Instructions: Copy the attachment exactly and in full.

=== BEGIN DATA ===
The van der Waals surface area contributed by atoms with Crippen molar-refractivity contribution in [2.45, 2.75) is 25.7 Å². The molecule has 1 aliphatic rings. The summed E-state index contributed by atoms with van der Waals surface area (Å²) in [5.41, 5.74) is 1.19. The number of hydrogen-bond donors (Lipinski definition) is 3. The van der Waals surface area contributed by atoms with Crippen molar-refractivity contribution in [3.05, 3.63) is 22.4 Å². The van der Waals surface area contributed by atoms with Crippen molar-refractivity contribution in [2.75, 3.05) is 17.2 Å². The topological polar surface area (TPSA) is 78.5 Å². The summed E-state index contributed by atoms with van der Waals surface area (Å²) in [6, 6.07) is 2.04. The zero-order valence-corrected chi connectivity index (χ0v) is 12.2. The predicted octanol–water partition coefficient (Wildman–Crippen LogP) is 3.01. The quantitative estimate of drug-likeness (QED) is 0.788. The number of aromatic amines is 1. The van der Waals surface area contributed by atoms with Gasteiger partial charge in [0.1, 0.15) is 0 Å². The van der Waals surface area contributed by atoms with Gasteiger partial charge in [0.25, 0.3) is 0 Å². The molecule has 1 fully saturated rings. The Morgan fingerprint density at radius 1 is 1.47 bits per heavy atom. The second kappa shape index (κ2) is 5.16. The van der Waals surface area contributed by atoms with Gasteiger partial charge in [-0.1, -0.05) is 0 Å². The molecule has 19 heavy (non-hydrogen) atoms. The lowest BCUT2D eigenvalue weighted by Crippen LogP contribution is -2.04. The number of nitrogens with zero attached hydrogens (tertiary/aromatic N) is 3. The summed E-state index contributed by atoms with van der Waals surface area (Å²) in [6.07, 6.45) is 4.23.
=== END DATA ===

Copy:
The van der Waals surface area contributed by atoms with Crippen molar-refractivity contribution in [2.45, 2.75) is 25.7 Å². The molecule has 1 aliphatic rings. The summed E-state index contributed by atoms with van der Waals surface area (Å²) in [5.41, 5.74) is 1.19. The number of hydrogen-bond donors (Lipinski definition) is 3. The van der Waals surface area contributed by atoms with Crippen molar-refractivity contribution in [3.05, 3.63) is 22.4 Å². The van der Waals surface area contributed by atoms with Crippen molar-refractivity contribution in [2.75, 3.05) is 17.2 Å². The topological polar surface area (TPSA) is 78.5 Å². The summed E-state index contributed by atoms with van der Waals surface area (Å²) in [6, 6.07) is 2.04. The zero-order valence-corrected chi connectivity index (χ0v) is 12.2. The predicted octanol–water partition coefficient (Wildman–Crippen LogP) is 3.01. The quantitative estimate of drug-likeness (QED) is 0.788. The number of aromatic amines is 1. The van der Waals surface area contributed by atoms with Gasteiger partial charge in [0.1, 0.15) is 0 Å². The van der Waals surface area contributed by atoms with Gasteiger partial charge in [0.25, 0.3) is 0 Å². The molecule has 1 fully saturated rings. The Morgan fingerprint density at radius 1 is 1.47 bits per heavy atom. The second kappa shape index (κ2) is 5.16. The van der Waals surface area contributed by atoms with Gasteiger partial charge in [-0.1, -0.05) is 0 Å². The molecule has 19 heavy (non-hydrogen) atoms. The lowest BCUT2D eigenvalue weighted by Crippen LogP contribution is -2.04. The number of nitrogens with zero attached hydrogens (tertiary/aromatic N) is 3. The summed E-state index contributed by atoms with van der Waals surface area (Å²) in [6.07, 6.45) is 4.23.